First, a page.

This late in the season, every week is a bit of a surprise with every new submission. But with temps still hovering above freezing in the valley, we may be able to eke out one or two more weeks before What’s Buzzin’ goes dormant for the winter. Get outside and soak up every bit of fall while you still can!

Header Photo: Cross Orbweaver (Araneus diadematus) Robin Nichols, October 6th, 2023. Missoula, MT.

Giant Lacewing

Polystoechotes punctate

The life of the Giant Lacewing remains a mystery throughout the entomology world. Once found from New England to Puget Sound, these insects are relatively rare (although they seem to be booming this year). At up to 2 inches long, this species dwarfs the Common Green Lacewing (less than an inch), which you can regularly find by your porch light on summer nights. Having long disappeared from the east, western North America is this giant’s last stronghold.

Julie Chapman, October 12th, 2023. Missoula, MT

October Thorn

Tetracis jubararia

This appropriately named autumn moth is on wing from mid-August to November. A western species, they are found from southern California to British Columbia, and as far west as central Colorado (though there have been outlier observations as far as southern Ontario). There is not much info on their lifecycle, but their larvae are found on multiple plant species, including Alnus, Betula, Cornus, Populus, and Ribes.

Carolyn Taber, October 3rd, 2023. Missoula, MT.

Ground Crab Spider

Xysticus sp.

This ground crab spider has been a resident of the new MBHI offices for as long as we have! Like many crab spiders, he will not build a web, instead waiting to ambush any prey that comes along. They are relatively small-to-medium spiders; as such, we don’t see him very often but are always pleasantly surprised when he wanders out of his hiding spaces to say hello.

Morgan McNeill, October 10th, 2023. Missoula, MT.

Field Cricket

Gryllus sp.

Field crickets are notoriously difficult to differentiate from each other without dissection, but based on the time of year this critter was spotted, we think it is likely the fall field cricket (G. pennsylvanicus). This individual is still a juvenile, but there is still time for it to reach adulthood and mate before the first frosts settle in. At that point, it will die, and its offspring will overwinter as eggs until next year.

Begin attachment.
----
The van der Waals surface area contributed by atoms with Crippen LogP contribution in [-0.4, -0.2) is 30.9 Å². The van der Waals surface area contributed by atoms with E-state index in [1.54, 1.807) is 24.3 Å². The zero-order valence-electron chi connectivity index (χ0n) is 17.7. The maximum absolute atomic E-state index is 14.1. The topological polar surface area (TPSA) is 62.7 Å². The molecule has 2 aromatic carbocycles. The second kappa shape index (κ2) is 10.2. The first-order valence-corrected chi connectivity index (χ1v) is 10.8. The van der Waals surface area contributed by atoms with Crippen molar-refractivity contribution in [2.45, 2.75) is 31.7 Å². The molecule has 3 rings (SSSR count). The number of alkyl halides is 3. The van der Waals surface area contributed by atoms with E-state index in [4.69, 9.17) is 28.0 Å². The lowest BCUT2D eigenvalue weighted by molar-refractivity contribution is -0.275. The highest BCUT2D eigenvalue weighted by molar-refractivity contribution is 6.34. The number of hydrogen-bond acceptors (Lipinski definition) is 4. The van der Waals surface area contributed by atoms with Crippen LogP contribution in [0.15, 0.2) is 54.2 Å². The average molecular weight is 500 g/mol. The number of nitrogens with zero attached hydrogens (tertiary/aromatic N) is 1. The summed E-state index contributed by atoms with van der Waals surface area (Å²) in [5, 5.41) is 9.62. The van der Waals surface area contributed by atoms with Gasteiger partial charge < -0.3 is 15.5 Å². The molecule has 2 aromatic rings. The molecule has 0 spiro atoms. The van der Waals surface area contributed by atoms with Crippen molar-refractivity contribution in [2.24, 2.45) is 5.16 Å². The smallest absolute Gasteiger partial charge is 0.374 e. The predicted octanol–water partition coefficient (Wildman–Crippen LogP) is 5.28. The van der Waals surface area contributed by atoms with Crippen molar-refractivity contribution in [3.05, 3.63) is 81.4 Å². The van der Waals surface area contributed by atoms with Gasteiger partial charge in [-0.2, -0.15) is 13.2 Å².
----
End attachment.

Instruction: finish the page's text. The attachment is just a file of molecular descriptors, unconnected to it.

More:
Misty Nelson, October 5th, 2023. South Hills, Missoula, MT.

Hoary Comma

Polygonia gracilis

The Hoary Comma can be found from Alaska to New Mexico in the west, across Canada, and to New England in the east. Like our other commas, tortoiseshells, and our state butterfly (the Mourning Cloak), the adults are on wing from late summer to October, at which point they find shelter to overwinter. They are the first butterflies we see once warmer weather returns, sometimes emerging on unusually warm days as early as March.

Kelly Dix, October 9th, 2023. Sweathouse Creek, Victor, MT.

Rainbow Grasshopper

Dactylotum bicolor

This stunning hopper is sadly not found in western Montana, but if you head east, you can catch one on the very northern edge of its range. They are found throughout the great plains, from southern Canada to northern Mexico. As adults, they do not develop wings and cannot fly. However, they don’t need wings for a quick escape; their flashy colors are a loud warning to potential predators: Don’t eat me; I won’t taste good.

Rosella Mosteller, October 6th, 2023. Prairie County, MT.

Large Gray Dagger

Acronicta insita

Acronicta insita is another great example of a fuzzy caterpillar best observed with eyes only. Their hairs are particularly irritating and are said to be hollow and contain toxins. Though largely absent from the Great Plains, they are found throughout the northern United States. This individual will spin a tough cocoon of silk and irritating hair, then overwinter in its pupal stage. The adults emerge in the spring and are on wing from roughly May to August, but their flight period depends heavily on location.

Caitlin Parke, October 11th, 2023. Boulder, MT.